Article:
Patti Smith, I Hardly Knew Ya!

December 15th, 2016 by elaine

I heard Patti Smith’s performance of Bob Dylan’s song, A Hard Rain’s A-Gonna Fall, at the Nobel Prize for Literature award ceremony.  I listened twice by myself and twice now with my husband.  I was deeply moved every time and expect I always will be. The next day after I first heard her sing that song, I read the piece she wrote for the New Yorker called How Does it Feel. She was writing about how she felt about her performance, but started with the day she was born, and her first line almost blew me away:

I was born in Chicago on December 30, 1946,

because I was already feeling a tender bond with her, and I was stunned.  How often do you hear a person say, I was born on December 30, no matter where no matter when.  Me, I was born in Milwaukee on December 30, 1929.

I think I know why she started her piece way back on that stormy day in Chicago, although it is certainly not obvious.  I mean, I just know when you are talking about feelings, sometimes you just have to start from the day of your birth because it’s so much a part of the whole story. I bet Patti Smith has told that story many times, because I have told mine many times, probably more than she has because I am older and my oldest sister, who lived to age 92, never ever failed to tell it to me on my birthday every year no matter where I was in the world, by letter if not by phone or in person.

Patti’s story involves a wild snow storm, mine a kind of storm in the very large family that was completely surprised by my birth.  (Second Oldest Sister near tears on the phone to Older Married Sister, Ma’s in the hospital! OMS:  What happened?  I just saw her yesterday! SOS now wailing:  She had another baby!)

Patti’s story was more welcoming than mine, and she expresses her love and appreciation of her parents for their keeping her alive when her life was not to be taken for granted.  I think that’s what gives her the enormous courage she has had all her life to be so creative in her own way and why she needed to call upon their memory after what she thought was a deeply flawed performance.

I have been trying to figure out why I didn’t know her, singer, writer, poet.  I’m not that much older than she is, and I know people younger who do not know her work either.  I favoured Janis Joplin and Buffy St. Marie and Joan Baez and Carol King and Joni Mictchell, and of course the Beatles and Leonard Cohen and the Beach Boys, and wasn’t that her era?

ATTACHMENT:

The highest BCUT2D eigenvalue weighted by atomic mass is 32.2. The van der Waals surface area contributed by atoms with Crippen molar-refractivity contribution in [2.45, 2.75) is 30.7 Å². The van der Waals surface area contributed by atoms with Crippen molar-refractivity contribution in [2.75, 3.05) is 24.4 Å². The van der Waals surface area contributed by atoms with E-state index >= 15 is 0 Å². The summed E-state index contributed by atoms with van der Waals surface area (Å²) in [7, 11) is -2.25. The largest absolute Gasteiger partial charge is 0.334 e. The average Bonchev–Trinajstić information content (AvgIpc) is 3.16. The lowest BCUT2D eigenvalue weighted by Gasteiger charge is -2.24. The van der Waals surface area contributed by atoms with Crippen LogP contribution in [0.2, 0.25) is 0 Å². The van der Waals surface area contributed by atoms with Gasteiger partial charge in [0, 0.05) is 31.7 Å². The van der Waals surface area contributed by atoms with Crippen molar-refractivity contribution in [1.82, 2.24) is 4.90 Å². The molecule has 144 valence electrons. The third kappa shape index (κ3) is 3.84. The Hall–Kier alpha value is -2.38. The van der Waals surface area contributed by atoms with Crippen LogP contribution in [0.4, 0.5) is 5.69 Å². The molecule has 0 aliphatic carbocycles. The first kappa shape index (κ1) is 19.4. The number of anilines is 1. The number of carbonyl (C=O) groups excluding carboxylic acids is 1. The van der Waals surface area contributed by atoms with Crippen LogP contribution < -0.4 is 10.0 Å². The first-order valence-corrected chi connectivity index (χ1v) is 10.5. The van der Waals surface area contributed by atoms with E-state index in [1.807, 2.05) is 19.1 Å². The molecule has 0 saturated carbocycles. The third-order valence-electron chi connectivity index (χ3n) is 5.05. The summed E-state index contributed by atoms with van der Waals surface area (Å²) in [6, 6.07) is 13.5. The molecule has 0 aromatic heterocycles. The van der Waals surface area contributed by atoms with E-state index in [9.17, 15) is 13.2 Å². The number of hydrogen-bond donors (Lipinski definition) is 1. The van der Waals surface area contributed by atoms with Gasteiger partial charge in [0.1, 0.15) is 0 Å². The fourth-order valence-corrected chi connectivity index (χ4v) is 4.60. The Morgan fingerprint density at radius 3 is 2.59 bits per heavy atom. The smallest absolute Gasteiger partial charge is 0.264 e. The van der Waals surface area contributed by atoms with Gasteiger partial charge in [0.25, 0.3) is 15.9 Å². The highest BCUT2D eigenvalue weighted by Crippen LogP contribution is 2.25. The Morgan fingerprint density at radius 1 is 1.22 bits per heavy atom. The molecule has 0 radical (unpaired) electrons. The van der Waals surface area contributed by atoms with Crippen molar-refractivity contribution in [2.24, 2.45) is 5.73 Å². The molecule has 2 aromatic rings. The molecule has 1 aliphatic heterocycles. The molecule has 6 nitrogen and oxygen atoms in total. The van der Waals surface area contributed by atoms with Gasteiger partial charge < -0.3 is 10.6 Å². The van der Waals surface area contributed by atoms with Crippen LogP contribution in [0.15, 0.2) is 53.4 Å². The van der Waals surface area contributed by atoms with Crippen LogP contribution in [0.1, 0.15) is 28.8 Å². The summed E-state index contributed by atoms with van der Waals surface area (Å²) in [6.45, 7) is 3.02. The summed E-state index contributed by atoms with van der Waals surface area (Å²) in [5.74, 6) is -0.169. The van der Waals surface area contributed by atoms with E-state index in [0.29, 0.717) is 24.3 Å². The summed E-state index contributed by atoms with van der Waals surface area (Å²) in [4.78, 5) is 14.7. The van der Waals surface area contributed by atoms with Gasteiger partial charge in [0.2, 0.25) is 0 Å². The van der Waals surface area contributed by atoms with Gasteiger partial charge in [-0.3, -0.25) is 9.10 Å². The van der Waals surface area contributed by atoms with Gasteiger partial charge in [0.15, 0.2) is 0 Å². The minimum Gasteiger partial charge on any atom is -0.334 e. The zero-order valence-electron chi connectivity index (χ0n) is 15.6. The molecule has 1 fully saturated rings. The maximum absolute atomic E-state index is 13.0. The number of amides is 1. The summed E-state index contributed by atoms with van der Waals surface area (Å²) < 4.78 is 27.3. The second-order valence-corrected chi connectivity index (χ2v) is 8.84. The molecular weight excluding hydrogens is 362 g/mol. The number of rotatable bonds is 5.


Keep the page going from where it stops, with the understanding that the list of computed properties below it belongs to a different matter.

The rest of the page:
No, she was into “early and obscure”rock and roll in her very creative unique style in the 70′s, just when we moved off to farm in Prince Edward Island.  I’m not sure I would have liked her then.  I love her now.  Just this week I found so much love in my heart for her, I must share!  You must follow this link to the piece she wrote for the New Yorker and click on the link within the piece that takes you to the performan­ce itself, and listen again and again and read her piece again and again and again, especially coming to the end of it about the day after her performance, which goes like this:

When I arose the next morning, it was snowing. In the breakfast room, I was greeted by many of the Nobel scientists. They showed appreciation for my very public struggle. They told me I did a good job. I wish I would have done better, I said. No, no, they replied, none of us wish that. For us, your performance seemed a metaphor for our own struggles. Words of kindness continued through the day, and in the end I had to come to terms with the truer nature of my duty. Why do we commit our work? Why do we perform? It is above all for the entertainment and transformation of the people. It is all for them. The song asked for nothing. The creator of the song asked for nothing. So why should I ask for anything?

There is one bit more that speaks to all of us:

……Looking to the future, I am certain that the hard rain will not cease falling, and that we will all need to be vigilant. The year is coming to an end; on December 30th, I will perform “Horses” with my band, and my son and daughter, in the city where I was born. And all the things I have seen and experienced and remember will be within me, and the remorse I had felt so heavily will joyfully meld with all other moments. Seventy years of moments, seventy years of being human.

Thank you Patti Smith.  You asked for nothing from me, but you won my heart.  That’s how it feels to me.

©Elaine A. Zimbel 2016

Posted in Eighty and then some..., Theatre Reviews, Uncategorized, Your character is your fate

(comments are closed).